CAN YOU FIND
You receive an email from an online retailer you often shop at saying
they’re offering a great deal – you just need to click on a link to claim it.
What do you do?
- Click instantly
- Take a moment to hover over the link to check if it’s genuine
- Not click, but only because you’re too busy at work
‘Dear Customer’: An email that doesn’t start with your name should
make you suspicious.
- Not sure
You receive an email from the address of a well-known retailer saying: ‘We’re delighted to offer you 50% of you’re next order.’ How could you tell this might not be from the retailer after all?
- Who cares, the offer is great!
- You’ve read it a couple of times and noticed there are spelling mistakes
- It doesn’t matter because you’re not interested in the offer anyway
You receive a text from someone claiming to be your bank – and it must be true because it’s in a chain of previous messages from your bank… Right?
- Yes, you’d only need to worry if you’ve never seen the number before
- It depends. Fraudsters can manipulate numbers to look like they’re genuine and to appear with other messages from your bank
- You’re not sure if you’ve seen the number before or not – you like a tidy inbox and always delete text messages
‘There’s been fraudulent activity detected on your account please call us on 033 0380 0231.’ What would you do?
- You’re always careful so you’re pretty sure there’s been no fraud
- You’d call your bank not by clicking the number in the text message but using the number on the back of my card or from their official website
- Call but never give your personal details away, however genuine they seem
‘We have detected fraudulent activity on your card. Your account is now frozen until you verify your details. Please log in via this secure link ’. Now what’s wrong with this text…?
- Nothing, I’d reply instantly
- I’m suspicious of links in text messages so I would call using the number on the back of my card instead
- Ignore it, you’re sure your account is safe from scams
If someone calls saying that because of fraud on your account they will send a courier to your house to pick up the affected card, you think…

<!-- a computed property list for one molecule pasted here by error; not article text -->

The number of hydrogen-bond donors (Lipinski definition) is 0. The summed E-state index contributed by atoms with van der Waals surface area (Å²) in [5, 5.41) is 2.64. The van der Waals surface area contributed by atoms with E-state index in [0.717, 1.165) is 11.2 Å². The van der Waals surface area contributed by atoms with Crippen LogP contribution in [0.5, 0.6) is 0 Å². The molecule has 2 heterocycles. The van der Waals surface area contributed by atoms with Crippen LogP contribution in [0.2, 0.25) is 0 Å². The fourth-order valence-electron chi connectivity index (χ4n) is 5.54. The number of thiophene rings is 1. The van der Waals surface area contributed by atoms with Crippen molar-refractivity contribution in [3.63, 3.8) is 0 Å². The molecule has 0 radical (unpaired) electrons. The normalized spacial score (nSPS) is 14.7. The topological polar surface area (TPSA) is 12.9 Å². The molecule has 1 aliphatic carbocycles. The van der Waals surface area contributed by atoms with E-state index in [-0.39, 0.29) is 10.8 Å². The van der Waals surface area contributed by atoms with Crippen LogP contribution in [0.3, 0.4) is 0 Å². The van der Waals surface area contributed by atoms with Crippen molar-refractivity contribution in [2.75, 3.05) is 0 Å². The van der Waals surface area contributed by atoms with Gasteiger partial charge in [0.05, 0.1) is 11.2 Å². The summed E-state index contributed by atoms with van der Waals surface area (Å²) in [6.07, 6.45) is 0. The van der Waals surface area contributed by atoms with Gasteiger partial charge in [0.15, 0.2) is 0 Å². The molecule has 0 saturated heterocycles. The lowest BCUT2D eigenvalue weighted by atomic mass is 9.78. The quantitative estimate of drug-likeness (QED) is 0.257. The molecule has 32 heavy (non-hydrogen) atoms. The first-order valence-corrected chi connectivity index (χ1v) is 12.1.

- That’s very convenient, isn’t that kind of them
- There’s no way a bank would ever do that
- I’m not home
You’ve been told there’s been fraudulent activity on your account, and you must transfer all the remaining money to a new account suggested by your bank
- Sounds sensible
- No, a genuine bank would never ask you to transfer money to your account for fraud reasons
- It doesn’t really matter because I don’t have much money left
You get a call from your internet provider about your poor network connection; they need access to your computer to reset it for you.
- Think, ‘Great, I’ve been wanting to get my internet sorted for ages’
- Say no. You’d never let a cold caller have access to your computer
- Say no. The internet seems fine today, plus you’re about to head out
You like spontaneity and while that can sometimes be a good thing, you also tend to jump into situations before you really consider what you’re getting into.
Remember that the signs of fraud aren’t always immediately obvious, and they might only become clear when you take a moment to stop and look for them.
Our Scam Academy is a great place to learn what you’re looking for!
Well done. You like to be informed about everything, and you’re certainly clued up on the tricks financial fraudsters can use to dupe you, and you know how important it is to take a moment to think before you act.
Unfortunately though, criminals are always updating the way they work, so you need to keep learning too – check out more at our Scam Academy.
You’re happy to take chances in life, and leave most things down to fate. Sometimes, this works out and you get lucky.
Sometimes however – particularly in the case of financial fraud – relying on luck does not pay off. At some point, you will be caught out, so it’s critical you really know how to spot scammers’ tricks, rather than just hope you’ll spot them…
Our Scam Academy is the perfect place to start!